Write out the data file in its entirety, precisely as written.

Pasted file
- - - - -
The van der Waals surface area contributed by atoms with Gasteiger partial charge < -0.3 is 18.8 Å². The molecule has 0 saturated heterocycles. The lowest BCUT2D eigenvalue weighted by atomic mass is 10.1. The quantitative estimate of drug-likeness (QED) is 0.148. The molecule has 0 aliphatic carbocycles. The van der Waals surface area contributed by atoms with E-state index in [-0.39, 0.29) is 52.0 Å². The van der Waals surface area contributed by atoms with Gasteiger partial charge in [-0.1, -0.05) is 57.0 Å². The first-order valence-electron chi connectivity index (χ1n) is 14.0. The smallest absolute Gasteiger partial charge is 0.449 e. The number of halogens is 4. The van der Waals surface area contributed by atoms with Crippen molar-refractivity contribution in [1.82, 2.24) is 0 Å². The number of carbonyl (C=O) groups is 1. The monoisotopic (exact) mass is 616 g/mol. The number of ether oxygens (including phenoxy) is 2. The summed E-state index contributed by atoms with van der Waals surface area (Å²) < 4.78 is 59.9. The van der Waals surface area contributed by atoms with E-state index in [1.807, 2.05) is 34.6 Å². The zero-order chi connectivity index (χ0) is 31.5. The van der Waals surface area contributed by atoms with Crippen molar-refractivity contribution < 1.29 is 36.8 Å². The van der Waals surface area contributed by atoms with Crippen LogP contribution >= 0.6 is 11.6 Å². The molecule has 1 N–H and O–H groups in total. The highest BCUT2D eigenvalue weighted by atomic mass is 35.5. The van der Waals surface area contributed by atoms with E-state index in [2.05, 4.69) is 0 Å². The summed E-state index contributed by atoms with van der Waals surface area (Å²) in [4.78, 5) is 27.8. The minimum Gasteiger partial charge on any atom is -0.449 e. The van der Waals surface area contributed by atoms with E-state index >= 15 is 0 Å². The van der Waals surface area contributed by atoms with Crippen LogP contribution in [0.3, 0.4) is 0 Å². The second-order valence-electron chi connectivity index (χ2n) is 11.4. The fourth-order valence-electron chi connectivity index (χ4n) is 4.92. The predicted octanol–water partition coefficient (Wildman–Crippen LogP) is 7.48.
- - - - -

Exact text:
The van der Waals surface area contributed by atoms with Gasteiger partial charge < -0.3 is 18.8 Å². The molecule has 0 saturated heterocycles. The lowest BCUT2D eigenvalue weighted by atomic mass is 10.1. The quantitative estimate of drug-likeness (QED) is 0.148. The molecule has 0 aliphatic carbocycles. The van der Waals surface area contributed by atoms with E-state index in [-0.39, 0.29) is 52.0 Å². The van der Waals surface area contributed by atoms with Gasteiger partial charge in [-0.1, -0.05) is 57.0 Å². The first-order valence-electron chi connectivity index (χ1n) is 14.0. The smallest absolute Gasteiger partial charge is 0.449 e. The number of halogens is 4. The van der Waals surface area contributed by atoms with Crippen molar-refractivity contribution in [1.82, 2.24) is 0 Å². The number of carbonyl (C=O) groups is 1. The monoisotopic (exact) mass is 616 g/mol. The number of ether oxygens (including phenoxy) is 2. The summed E-state index contributed by atoms with van der Waals surface area (Å²) < 4.78 is 59.9. The van der Waals surface area contributed by atoms with E-state index in [1.807, 2.05) is 34.6 Å². The zero-order chi connectivity index (χ0) is 31.5. The van der Waals surface area contributed by atoms with Crippen molar-refractivity contribution < 1.29 is 36.8 Å². The van der Waals surface area contributed by atoms with Crippen LogP contribution >= 0.6 is 11.6 Å². The molecule has 1 N–H and O–H groups in total. The highest BCUT2D eigenvalue weighted by atomic mass is 35.5. The van der Waals surface area contributed by atoms with E-state index in [2.05, 4.69) is 0 Å². The summed E-state index contributed by atoms with van der Waals surface area (Å²) in [4.78, 5) is 27.8. The minimum Gasteiger partial charge on any atom is -0.449 e. The van der Waals surface area contributed by atoms with E-state index >= 15 is 0 Å². The van der Waals surface area contributed by atoms with Crippen LogP contribution in [0.3, 0.4) is 0 Å². The second-order valence-electron chi connectivity index (χ2n) is 11.4. The fourth-order valence-electron chi connectivity index (χ4n) is 4.92. The predicted octanol–water partition coefficient (Wildman–Crippen LogP) is 7.48.